In late March, the MSPT hosted our historic 100th Main Event. The $1,100 buy-in tournament took place at Meskwaki Casino in Tama, Iowa, a venue the tour had visited 15 times prior. The largest tournament in past stops was 451 entrants, but that was surpassed by #MSPT100, which drew 466 entries!
After two days of intense play, 35-year-old Jason Ramos, who last year took a leave of absence to spend more time with his three little girls and to pursue poker on the side, emerged victorious to win the prestigious title and a $108,120 first-place prize.
Prior to the win, Ramos had $161,490 in lifetime earnings, including a previous career-best $97,016 for winning the Opening Event of last October’s World Series of Poker Circuit Horseshoe Hammond stop. Ramos topped a massive field of 2,121 entries in that $365 buy-in no-limit hold’em event.
“I took a leave of absence in January to purse the poker a little bit, it’s paying off,” Ramos said. “I got engaged in December, so the money is going to go towards a house and probably some more poker tournaments. I’ll take the family on vacation this summer for sure.”
Ramos, who said he’ll be traveling to Vegas this summer, put his hand on the MSPT trophy and added, “I’ve always wanted one of these.”
On Day 2, 88 players returned to action, each looking to make the money at the top 45. Among those to fall short were poker reporter Mo Nuwwarah, reigning champ Ken Komberec, MSPT Pro Matt Alexander, former champs Joe Matheson and Josh Reichard, and one-time NFL running back Fred Jackson.
Once Nick Marsh fell as the bubble boy in 46th place – the result of his ace-ten failing to hold against deuce-three – the in-the-money finishes began to mount. Among those to earn a payday but fall short of the final table were Everett Carlton (41st - $2,253), Johnny “Quads” Wenzel (33rd - $2,703), Nikki Nelson (27th - $3,379), 2016 Iowa State Poker Champ John Sun (13th - $5,857), and 2016 MSPT Wisconsin State Poker Championship (12th - $7,659).
The final table kicked off with a bang when the short-stacked Richard Thousand got his chips in preflop on just the third hand. Unfortunately for him, his was way behind the of Jon McKamie, who held after the board ran out .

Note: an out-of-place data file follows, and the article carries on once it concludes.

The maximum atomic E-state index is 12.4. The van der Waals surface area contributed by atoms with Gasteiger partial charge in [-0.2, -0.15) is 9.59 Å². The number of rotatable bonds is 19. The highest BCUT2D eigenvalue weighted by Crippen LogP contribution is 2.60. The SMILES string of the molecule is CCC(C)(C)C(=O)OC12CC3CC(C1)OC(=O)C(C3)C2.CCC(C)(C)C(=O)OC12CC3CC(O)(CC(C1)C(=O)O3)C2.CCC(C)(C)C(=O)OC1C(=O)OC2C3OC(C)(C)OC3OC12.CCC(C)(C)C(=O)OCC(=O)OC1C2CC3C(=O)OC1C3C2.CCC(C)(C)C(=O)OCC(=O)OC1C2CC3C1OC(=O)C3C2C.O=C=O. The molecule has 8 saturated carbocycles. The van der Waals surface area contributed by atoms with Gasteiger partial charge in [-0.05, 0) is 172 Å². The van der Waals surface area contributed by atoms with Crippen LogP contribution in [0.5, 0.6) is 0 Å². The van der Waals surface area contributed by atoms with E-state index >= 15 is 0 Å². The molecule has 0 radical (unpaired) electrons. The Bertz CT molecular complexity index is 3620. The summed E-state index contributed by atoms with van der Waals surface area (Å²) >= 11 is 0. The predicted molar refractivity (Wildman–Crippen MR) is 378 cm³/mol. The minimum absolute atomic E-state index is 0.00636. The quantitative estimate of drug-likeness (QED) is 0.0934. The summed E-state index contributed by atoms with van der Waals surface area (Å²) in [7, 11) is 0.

It took a while for the next elimination to occur, but it finally came on Hand #29 when Vlad Revniaga got his stack all in preflop holding the against the of Ramos. Unfortunately for the Minnesota pro, the runout gave Ramos a full house.
“The turning point was the nines when he shipped with kings,” Ramos said of the hand. “I thought I had the best hand, but I didn’t. I got lucky and it was just steam-rolling from then on.”
Seven hands later, Eric Eelkema exited in eighth place when he ran pocket sevens into Ramos’ kings, and a short time later Nathan Crookshank fell after jamming with pocket eights on a flop only to see Ramos call with the . No eight came and Crookshank had to settle for seventh place.
On Hand #66, David Hengen shoved his last 485,000 all in from the small blind holding the and Keith Heine, who had won the tournament one year prior, called from the big with the . The board ran out and that was all she wrote for Hengen.
In one of the biggest hands of the tournament, which took place with the blinds at 40,000/80,000/10,000, Joel Klipping, who was in the small blind, three-bet all in for 1.3 million preflop holding the after Heine had opened for 165,000 from under the gun. Heine snap-called off for nearly the same amount with the , and a bad beat was in store as the board ran out to give Klipping the win. Heine had to settle for fifth place, an impressive finish after winning the tournament one year ago.
McKamie bowed out in fourth place after his failed to get there against Ramos’ on a runout, and that set up a lengthy three-handed battle. Eventually Klipping fell after running ace-nine into Ramos’ pocket queens, and that allowed Ramos to take 8.2 million into heads-up play against Matt Roling’s 1.2 milion. It would last just one hand.
In the final hand of #MSPT100, Roling moved all in with the and Ramos snap-called with the . The board ran out and Roling had to settle for runner-up and a $65,325 consolation prize.
“It was a great experience,” Ramos concluded. “I love the MSPT structure. I love how it ends on Sunday and doesn’t carry over. It was good, you’ll see me a lot more this season.”